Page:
The Dyer's Guide. Chapter VI. On Dyeing Cotton And Silk. Another process for crimson by Brazil wood

The Dyer's Guide
Being a Compendium of the Art of Dyeing
Linen, Cotton, Silk, Wool, Muslin, Dresses, Furniture, &c. &c.

With The Method of
Scouring Wool, Bleaching Cotton, &c.
Directions for Ungumming Silk, And For Whitening And Sulphuring Silk And Wool.
And Also
An Inttroductory Epitome of The Leading Facts in Chemistry, As Connected With The Art of Dyeing.

By Thomas Packer,
Dyer and Practical Chemist.

"Cet arte est un des plus utiles et des plus merveilleux qu'on connoisse."
- Chaptal.

"There is no art which depends so much on chemistry as dyeing."
- Garnett.

Second Edition,
Corrected and Materially Improved.

Printed for Sherwood, Gilbert, And Piper,

The silk should be first alumed, and then passed through a strong decoction of Brazil wood, half a pail to a pound of silk, which is to be worked, and put through an additional and strengthened dye of Brazil wood, and then washed off: if in hard water this will generally crimson the Brazil wood sufficiently; but if in soft water a little pearl-ash must be added; about one pound of the clear solution of pearl-ash, or rather the clear solution of a pound of pearl-ash, as one pound of water will not, we believe, dissolve a pound of pearl-ash: this is enough for forty pounds of silk.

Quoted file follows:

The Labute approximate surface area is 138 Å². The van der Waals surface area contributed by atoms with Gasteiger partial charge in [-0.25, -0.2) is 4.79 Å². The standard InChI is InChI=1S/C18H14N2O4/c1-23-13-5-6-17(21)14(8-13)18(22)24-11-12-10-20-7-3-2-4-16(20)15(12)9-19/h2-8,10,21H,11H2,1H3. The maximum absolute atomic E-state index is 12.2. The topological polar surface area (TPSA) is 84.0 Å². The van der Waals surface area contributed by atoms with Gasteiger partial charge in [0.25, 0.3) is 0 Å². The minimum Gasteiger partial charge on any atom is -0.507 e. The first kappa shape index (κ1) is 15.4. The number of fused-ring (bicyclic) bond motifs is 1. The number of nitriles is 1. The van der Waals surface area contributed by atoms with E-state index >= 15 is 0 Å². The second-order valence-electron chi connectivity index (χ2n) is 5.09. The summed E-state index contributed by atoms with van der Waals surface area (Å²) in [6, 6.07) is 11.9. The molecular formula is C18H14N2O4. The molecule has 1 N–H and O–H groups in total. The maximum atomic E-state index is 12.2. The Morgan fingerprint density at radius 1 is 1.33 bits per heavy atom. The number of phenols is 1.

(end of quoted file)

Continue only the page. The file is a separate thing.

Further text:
The decoction of Brazil wood is prepared thus: one hundred and fifty pounds of Brazil wood chips are put into a copper which holds about sixty buckets of water; the copper is then filled with water and boiled for three hours, the waste by evaporation being occasionally supplied. The fire is now damped, the clear liquor drawn off, the copper filled again, and again boiled for three hours more. This process is repeated four times in all, when the dye of the wood will be fully extracted.

Logwood and old fustic are treated in the same manner, but only two boilings are required for these.

In regard to crimson generally, see forward, observations on dyeing silk crimson and scarlet, and also some observations on the dyeing of wool scarlet, page 85.

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